Skip to main content

University Library, University of Illinois at Urbana-Champaign

Text Mining Tools and Methods

This guide contains resources for researching with text mining

Text mining overview

What is text mining?

Text mining is a research practice that involves using computers to discover information in large amounts of unstructured text.

Unstructured text is data not formatted according to an encoding structure like HTML or XML.

Examples of unstructured data used for text mining include journal and news articles, blog posts, and email

Researchers use text mining tasks such as:

  • sentiment analysis
  • entity extraction
  • document summarization

By using these methods, researchers can make connections and draw conclusions about the content of large text corpora.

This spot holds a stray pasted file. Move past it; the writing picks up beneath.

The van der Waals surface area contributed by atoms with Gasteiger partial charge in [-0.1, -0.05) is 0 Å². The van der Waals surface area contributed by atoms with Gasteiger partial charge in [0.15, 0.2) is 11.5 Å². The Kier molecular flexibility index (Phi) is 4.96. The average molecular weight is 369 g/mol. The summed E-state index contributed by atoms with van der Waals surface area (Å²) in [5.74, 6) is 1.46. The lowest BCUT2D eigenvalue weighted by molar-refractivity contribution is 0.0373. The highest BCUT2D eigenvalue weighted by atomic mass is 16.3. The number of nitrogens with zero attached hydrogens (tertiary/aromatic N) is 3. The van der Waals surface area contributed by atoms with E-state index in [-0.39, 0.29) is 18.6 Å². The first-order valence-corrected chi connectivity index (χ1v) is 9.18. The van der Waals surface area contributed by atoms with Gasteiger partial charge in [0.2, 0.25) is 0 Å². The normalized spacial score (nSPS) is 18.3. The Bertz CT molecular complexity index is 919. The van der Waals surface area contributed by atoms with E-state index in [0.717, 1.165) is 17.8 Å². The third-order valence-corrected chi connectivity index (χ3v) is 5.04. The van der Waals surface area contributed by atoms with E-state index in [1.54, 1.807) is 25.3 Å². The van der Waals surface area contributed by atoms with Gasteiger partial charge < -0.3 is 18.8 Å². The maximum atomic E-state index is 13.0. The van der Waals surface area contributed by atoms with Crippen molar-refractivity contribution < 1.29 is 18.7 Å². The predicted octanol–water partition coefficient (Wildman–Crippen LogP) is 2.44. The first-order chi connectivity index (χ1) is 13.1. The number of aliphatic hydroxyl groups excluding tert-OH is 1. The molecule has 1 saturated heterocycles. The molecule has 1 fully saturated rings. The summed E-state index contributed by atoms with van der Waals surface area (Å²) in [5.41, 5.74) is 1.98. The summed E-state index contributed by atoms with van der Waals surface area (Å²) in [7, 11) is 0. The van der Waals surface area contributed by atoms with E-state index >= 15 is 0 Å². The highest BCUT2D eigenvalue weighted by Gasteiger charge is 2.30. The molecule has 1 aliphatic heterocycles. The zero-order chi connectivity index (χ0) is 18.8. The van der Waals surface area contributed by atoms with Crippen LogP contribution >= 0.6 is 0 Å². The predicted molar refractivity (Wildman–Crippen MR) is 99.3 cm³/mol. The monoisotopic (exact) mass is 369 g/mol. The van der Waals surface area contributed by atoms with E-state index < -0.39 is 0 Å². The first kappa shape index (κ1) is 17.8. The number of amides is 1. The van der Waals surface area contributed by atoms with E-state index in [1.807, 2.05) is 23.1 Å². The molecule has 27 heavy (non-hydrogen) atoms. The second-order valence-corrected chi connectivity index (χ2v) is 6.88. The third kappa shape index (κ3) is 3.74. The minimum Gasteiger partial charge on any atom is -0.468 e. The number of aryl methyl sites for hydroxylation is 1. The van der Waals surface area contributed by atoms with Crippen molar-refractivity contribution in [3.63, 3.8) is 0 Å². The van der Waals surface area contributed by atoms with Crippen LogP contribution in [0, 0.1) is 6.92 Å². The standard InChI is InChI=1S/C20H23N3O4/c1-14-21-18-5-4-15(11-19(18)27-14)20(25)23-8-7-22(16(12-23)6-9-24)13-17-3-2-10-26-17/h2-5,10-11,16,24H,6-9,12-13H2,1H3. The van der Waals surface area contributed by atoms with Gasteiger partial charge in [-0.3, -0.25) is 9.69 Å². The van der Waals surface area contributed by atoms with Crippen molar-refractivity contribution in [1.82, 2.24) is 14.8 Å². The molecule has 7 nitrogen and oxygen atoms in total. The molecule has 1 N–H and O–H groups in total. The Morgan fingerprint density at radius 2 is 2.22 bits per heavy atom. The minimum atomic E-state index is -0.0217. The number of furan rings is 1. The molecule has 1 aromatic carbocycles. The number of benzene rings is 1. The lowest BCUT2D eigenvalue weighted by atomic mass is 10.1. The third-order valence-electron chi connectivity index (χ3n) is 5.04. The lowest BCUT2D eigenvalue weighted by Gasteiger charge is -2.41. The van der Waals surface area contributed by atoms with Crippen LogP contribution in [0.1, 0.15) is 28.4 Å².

The image on the right is one example of what you can do with text mining. This pie chart represents the total words spoken by characters in the Jacobean play The Revenger's Tragedy.

Credit: Chart by Pgogy, available via Creative Commons license.

 

 

Text mining goals

Why do text mining?

Text mining helps researchers detect patterns and connections in large volumes of textual material.

According to researcher Marti Hearst, "In text mining, the goal is to discover heretofore unknown information, something that no one yet knows and so could not have yet written down." Text mining enables researchers to draw conclusions from large volumes of material they would not be able to otherwise read, synthesize, and incorporate into their scholarship.

Researchers in fields ranging from biological sciences to the humanities have begun using text mining to detect patterns and discover unknown information. 

Questions? Ask us!

If you have questions about text mining, please contact:

Scholarly Commons
306 Main Library
217-244-1331

CITL Data Analytics

citl-data@illinois.edu